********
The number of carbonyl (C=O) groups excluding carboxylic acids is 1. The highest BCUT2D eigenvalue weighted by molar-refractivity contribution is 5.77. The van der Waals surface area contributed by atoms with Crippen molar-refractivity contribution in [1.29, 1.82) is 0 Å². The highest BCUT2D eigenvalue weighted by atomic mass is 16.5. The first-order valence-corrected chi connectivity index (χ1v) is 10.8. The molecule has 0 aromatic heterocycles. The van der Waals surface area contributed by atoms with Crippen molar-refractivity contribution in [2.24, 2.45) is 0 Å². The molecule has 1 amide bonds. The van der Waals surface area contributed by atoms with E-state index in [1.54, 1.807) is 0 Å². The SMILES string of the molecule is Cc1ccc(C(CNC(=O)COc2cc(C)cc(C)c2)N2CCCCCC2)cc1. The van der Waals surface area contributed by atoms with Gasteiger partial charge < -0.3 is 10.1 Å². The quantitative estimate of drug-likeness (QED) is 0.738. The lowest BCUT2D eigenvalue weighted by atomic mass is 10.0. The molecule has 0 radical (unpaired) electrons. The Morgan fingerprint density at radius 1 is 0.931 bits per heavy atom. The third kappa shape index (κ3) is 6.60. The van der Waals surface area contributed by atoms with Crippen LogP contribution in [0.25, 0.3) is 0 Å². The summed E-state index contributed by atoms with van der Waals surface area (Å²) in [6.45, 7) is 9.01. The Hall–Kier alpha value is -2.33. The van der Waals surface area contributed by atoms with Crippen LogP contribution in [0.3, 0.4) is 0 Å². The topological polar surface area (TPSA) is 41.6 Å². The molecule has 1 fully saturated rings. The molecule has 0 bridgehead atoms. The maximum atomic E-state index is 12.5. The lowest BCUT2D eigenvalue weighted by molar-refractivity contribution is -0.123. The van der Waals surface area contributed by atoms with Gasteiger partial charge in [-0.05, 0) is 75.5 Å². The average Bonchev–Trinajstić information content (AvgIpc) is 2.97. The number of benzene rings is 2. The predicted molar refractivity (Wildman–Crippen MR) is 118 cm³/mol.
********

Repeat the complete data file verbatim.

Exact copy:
The number of carbonyl (C=O) groups excluding carboxylic acids is 1. The highest BCUT2D eigenvalue weighted by molar-refractivity contribution is 5.77. The van der Waals surface area contributed by atoms with Crippen molar-refractivity contribution in [1.29, 1.82) is 0 Å². The highest BCUT2D eigenvalue weighted by atomic mass is 16.5. The first-order valence-corrected chi connectivity index (χ1v) is 10.8. The molecule has 0 aromatic heterocycles. The van der Waals surface area contributed by atoms with Crippen molar-refractivity contribution in [2.24, 2.45) is 0 Å². The molecule has 1 amide bonds. The van der Waals surface area contributed by atoms with E-state index in [1.54, 1.807) is 0 Å². The SMILES string of the molecule is Cc1ccc(C(CNC(=O)COc2cc(C)cc(C)c2)N2CCCCCC2)cc1. The van der Waals surface area contributed by atoms with Gasteiger partial charge < -0.3 is 10.1 Å². The quantitative estimate of drug-likeness (QED) is 0.738. The lowest BCUT2D eigenvalue weighted by atomic mass is 10.0. The molecule has 0 radical (unpaired) electrons. The Morgan fingerprint density at radius 1 is 0.931 bits per heavy atom. The third kappa shape index (κ3) is 6.60. The van der Waals surface area contributed by atoms with Crippen LogP contribution in [0.25, 0.3) is 0 Å². The summed E-state index contributed by atoms with van der Waals surface area (Å²) in [6.45, 7) is 9.01. The Hall–Kier alpha value is -2.33. The van der Waals surface area contributed by atoms with Crippen LogP contribution in [0.3, 0.4) is 0 Å². The topological polar surface area (TPSA) is 41.6 Å². The molecule has 1 fully saturated rings. The molecule has 0 bridgehead atoms. The maximum atomic E-state index is 12.5. The lowest BCUT2D eigenvalue weighted by molar-refractivity contribution is -0.123. The van der Waals surface area contributed by atoms with Gasteiger partial charge in [-0.05, 0) is 75.5 Å². The average Bonchev–Trinajstić information content (AvgIpc) is 2.97. The number of benzene rings is 2. The predicted molar refractivity (Wildman–Crippen MR) is 118 cm³/mol.